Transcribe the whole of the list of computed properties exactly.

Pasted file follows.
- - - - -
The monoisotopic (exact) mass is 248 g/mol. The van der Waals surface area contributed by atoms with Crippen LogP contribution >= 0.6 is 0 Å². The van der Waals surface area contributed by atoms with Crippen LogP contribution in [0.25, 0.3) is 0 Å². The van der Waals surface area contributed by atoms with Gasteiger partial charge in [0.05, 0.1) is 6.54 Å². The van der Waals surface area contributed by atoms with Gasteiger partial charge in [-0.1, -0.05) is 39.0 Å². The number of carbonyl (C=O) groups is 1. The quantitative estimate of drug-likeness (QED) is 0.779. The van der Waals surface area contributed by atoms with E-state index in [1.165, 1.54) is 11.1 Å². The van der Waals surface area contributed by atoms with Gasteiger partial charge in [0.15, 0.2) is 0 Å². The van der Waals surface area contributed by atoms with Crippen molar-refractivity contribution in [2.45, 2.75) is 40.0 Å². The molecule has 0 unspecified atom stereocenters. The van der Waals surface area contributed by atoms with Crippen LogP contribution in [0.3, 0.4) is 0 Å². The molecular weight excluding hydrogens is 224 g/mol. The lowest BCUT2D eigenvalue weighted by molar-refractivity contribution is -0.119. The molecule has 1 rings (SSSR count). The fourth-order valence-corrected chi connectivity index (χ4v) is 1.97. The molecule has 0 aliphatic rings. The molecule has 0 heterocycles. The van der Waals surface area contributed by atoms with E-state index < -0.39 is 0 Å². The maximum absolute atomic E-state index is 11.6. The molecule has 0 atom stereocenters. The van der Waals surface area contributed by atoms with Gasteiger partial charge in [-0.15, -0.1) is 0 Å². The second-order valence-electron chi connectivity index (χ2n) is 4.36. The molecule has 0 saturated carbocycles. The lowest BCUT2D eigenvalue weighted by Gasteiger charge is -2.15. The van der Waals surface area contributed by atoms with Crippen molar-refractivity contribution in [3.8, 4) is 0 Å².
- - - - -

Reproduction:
The monoisotopic (exact) mass is 248 g/mol. The van der Waals surface area contributed by atoms with Crippen LogP contribution >= 0.6 is 0 Å². The van der Waals surface area contributed by atoms with Crippen LogP contribution in [0.25, 0.3) is 0 Å². The van der Waals surface area contributed by atoms with Gasteiger partial charge in [0.05, 0.1) is 6.54 Å². The van der Waals surface area contributed by atoms with Gasteiger partial charge in [-0.1, -0.05) is 39.0 Å². The number of carbonyl (C=O) groups is 1. The quantitative estimate of drug-likeness (QED) is 0.779. The van der Waals surface area contributed by atoms with E-state index in [1.165, 1.54) is 11.1 Å². The van der Waals surface area contributed by atoms with Gasteiger partial charge in [0.15, 0.2) is 0 Å². The van der Waals surface area contributed by atoms with Crippen molar-refractivity contribution in [2.45, 2.75) is 40.0 Å². The molecule has 0 unspecified atom stereocenters. The van der Waals surface area contributed by atoms with Crippen LogP contribution in [0.3, 0.4) is 0 Å². The molecular weight excluding hydrogens is 224 g/mol. The lowest BCUT2D eigenvalue weighted by molar-refractivity contribution is -0.119. The molecule has 1 rings (SSSR count). The fourth-order valence-corrected chi connectivity index (χ4v) is 1.97. The molecule has 0 aliphatic rings. The molecule has 0 heterocycles. The van der Waals surface area contributed by atoms with E-state index < -0.39 is 0 Å². The maximum absolute atomic E-state index is 11.6. The molecule has 0 atom stereocenters. The van der Waals surface area contributed by atoms with Gasteiger partial charge in [-0.15, -0.1) is 0 Å². The second-order valence-electron chi connectivity index (χ2n) is 4.36. The molecule has 0 saturated carbocycles. The lowest BCUT2D eigenvalue weighted by Gasteiger charge is -2.15. The van der Waals surface area contributed by atoms with Crippen molar-refractivity contribution in [3.8, 4) is 0 Å².